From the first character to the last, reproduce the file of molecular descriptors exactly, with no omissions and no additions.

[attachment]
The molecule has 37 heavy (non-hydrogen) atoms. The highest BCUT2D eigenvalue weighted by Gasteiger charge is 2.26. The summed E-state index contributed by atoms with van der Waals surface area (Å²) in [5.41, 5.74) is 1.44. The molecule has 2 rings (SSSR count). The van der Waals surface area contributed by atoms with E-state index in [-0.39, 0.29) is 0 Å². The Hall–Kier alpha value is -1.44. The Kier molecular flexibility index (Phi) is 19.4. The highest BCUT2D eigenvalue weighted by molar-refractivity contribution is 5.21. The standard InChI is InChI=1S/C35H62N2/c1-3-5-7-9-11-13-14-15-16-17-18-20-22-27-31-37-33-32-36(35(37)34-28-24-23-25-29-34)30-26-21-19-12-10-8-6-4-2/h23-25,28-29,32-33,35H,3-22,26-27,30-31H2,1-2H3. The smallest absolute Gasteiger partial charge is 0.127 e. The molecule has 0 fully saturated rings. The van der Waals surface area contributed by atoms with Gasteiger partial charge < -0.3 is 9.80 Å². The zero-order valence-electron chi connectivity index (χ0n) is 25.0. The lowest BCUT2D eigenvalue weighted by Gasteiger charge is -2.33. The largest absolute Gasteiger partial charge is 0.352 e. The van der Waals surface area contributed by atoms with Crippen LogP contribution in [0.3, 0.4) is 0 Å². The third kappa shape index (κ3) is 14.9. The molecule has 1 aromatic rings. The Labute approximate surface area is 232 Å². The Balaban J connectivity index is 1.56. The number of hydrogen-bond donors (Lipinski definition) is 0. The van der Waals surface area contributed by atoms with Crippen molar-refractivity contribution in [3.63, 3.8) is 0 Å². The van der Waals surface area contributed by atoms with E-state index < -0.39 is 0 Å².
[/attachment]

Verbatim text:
The molecule has 37 heavy (non-hydrogen) atoms. The highest BCUT2D eigenvalue weighted by Gasteiger charge is 2.26. The summed E-state index contributed by atoms with van der Waals surface area (Å²) in [5.41, 5.74) is 1.44. The molecule has 2 rings (SSSR count). The van der Waals surface area contributed by atoms with E-state index in [-0.39, 0.29) is 0 Å². The Hall–Kier alpha value is -1.44. The Kier molecular flexibility index (Phi) is 19.4. The highest BCUT2D eigenvalue weighted by molar-refractivity contribution is 5.21. The standard InChI is InChI=1S/C35H62N2/c1-3-5-7-9-11-13-14-15-16-17-18-20-22-27-31-37-33-32-36(35(37)34-28-24-23-25-29-34)30-26-21-19-12-10-8-6-4-2/h23-25,28-29,32-33,35H,3-22,26-27,30-31H2,1-2H3. The smallest absolute Gasteiger partial charge is 0.127 e. The molecule has 0 fully saturated rings. The van der Waals surface area contributed by atoms with Gasteiger partial charge < -0.3 is 9.80 Å². The zero-order valence-electron chi connectivity index (χ0n) is 25.0. The lowest BCUT2D eigenvalue weighted by Gasteiger charge is -2.33. The largest absolute Gasteiger partial charge is 0.352 e. The van der Waals surface area contributed by atoms with Crippen LogP contribution in [0.3, 0.4) is 0 Å². The third kappa shape index (κ3) is 14.9. The molecule has 1 aromatic rings. The Labute approximate surface area is 232 Å². The Balaban J connectivity index is 1.56. The number of hydrogen-bond donors (Lipinski definition) is 0. The van der Waals surface area contributed by atoms with Crippen molar-refractivity contribution in [3.63, 3.8) is 0 Å². The van der Waals surface area contributed by atoms with E-state index < -0.39 is 0 Å².